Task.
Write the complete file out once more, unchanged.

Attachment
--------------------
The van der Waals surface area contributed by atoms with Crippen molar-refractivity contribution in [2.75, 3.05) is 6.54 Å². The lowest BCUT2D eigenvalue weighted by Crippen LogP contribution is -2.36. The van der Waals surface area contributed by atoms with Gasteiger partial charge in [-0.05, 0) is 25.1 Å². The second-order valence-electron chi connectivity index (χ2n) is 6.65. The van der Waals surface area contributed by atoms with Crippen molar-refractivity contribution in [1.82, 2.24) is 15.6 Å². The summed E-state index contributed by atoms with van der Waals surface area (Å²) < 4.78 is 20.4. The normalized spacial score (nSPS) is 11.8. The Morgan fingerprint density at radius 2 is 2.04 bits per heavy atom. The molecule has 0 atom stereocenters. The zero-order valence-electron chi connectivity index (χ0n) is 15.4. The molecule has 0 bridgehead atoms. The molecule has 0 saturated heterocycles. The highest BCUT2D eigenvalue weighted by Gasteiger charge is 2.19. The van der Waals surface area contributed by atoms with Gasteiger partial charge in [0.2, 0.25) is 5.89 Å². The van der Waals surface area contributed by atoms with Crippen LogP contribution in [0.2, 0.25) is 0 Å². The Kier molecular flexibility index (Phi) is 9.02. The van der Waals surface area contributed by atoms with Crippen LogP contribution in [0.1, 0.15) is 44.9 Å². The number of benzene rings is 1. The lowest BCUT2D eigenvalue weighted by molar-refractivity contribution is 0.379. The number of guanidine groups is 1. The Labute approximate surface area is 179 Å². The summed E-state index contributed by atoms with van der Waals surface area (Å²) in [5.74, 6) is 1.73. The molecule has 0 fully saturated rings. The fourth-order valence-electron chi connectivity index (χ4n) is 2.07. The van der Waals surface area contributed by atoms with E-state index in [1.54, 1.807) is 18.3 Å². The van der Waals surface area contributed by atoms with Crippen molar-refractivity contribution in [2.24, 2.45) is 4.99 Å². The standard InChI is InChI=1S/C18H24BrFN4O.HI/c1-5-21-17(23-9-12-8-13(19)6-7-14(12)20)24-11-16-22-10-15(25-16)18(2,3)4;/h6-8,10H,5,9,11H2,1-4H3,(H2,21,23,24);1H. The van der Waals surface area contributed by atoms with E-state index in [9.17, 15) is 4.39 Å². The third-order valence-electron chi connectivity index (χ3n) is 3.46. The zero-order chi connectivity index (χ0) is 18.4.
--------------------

The van der Waals surface area contributed by atoms with Crippen molar-refractivity contribution in [2.75, 3.05) is 6.54 Å². The lowest BCUT2D eigenvalue weighted by Crippen LogP contribution is -2.36. The van der Waals surface area contributed by atoms with Gasteiger partial charge in [-0.05, 0) is 25.1 Å². The second-order valence-electron chi connectivity index (χ2n) is 6.65. The van der Waals surface area contributed by atoms with Crippen molar-refractivity contribution in [1.82, 2.24) is 15.6 Å². The summed E-state index contributed by atoms with van der Waals surface area (Å²) < 4.78 is 20.4. The normalized spacial score (nSPS) is 11.8. The Morgan fingerprint density at radius 2 is 2.04 bits per heavy atom. The molecule has 0 atom stereocenters. The zero-order valence-electron chi connectivity index (χ0n) is 15.4. The molecule has 0 bridgehead atoms. The molecule has 0 saturated heterocycles. The highest BCUT2D eigenvalue weighted by Gasteiger charge is 2.19. The van der Waals surface area contributed by atoms with Gasteiger partial charge in [0.2, 0.25) is 5.89 Å². The van der Waals surface area contributed by atoms with Crippen LogP contribution in [0.2, 0.25) is 0 Å². The Kier molecular flexibility index (Phi) is 9.02. The van der Waals surface area contributed by atoms with Crippen LogP contribution in [0.1, 0.15) is 44.9 Å². The number of benzene rings is 1. The lowest BCUT2D eigenvalue weighted by molar-refractivity contribution is 0.379. The number of guanidine groups is 1. The Labute approximate surface area is 179 Å². The summed E-state index contributed by atoms with van der Waals surface area (Å²) in [5.74, 6) is 1.73. The molecule has 0 fully saturated rings. The fourth-order valence-electron chi connectivity index (χ4n) is 2.07. The van der Waals surface area contributed by atoms with E-state index in [1.54, 1.807) is 18.3 Å². The van der Waals surface area contributed by atoms with Crippen molar-refractivity contribution in [2.24, 2.45) is 4.99 Å². The standard InChI is InChI=1S/C18H24BrFN4O.HI/c1-5-21-17(23-9-12-8-13(19)6-7-14(12)20)24-11-16-22-10-15(25-16)18(2,3)4;/h6-8,10H,5,9,11H2,1-4H3,(H2,21,23,24);1H. The van der Waals surface area contributed by atoms with E-state index in [9.17, 15) is 4.39 Å². The third-order valence-electron chi connectivity index (χ3n) is 3.46. The zero-order chi connectivity index (χ0) is 18.4.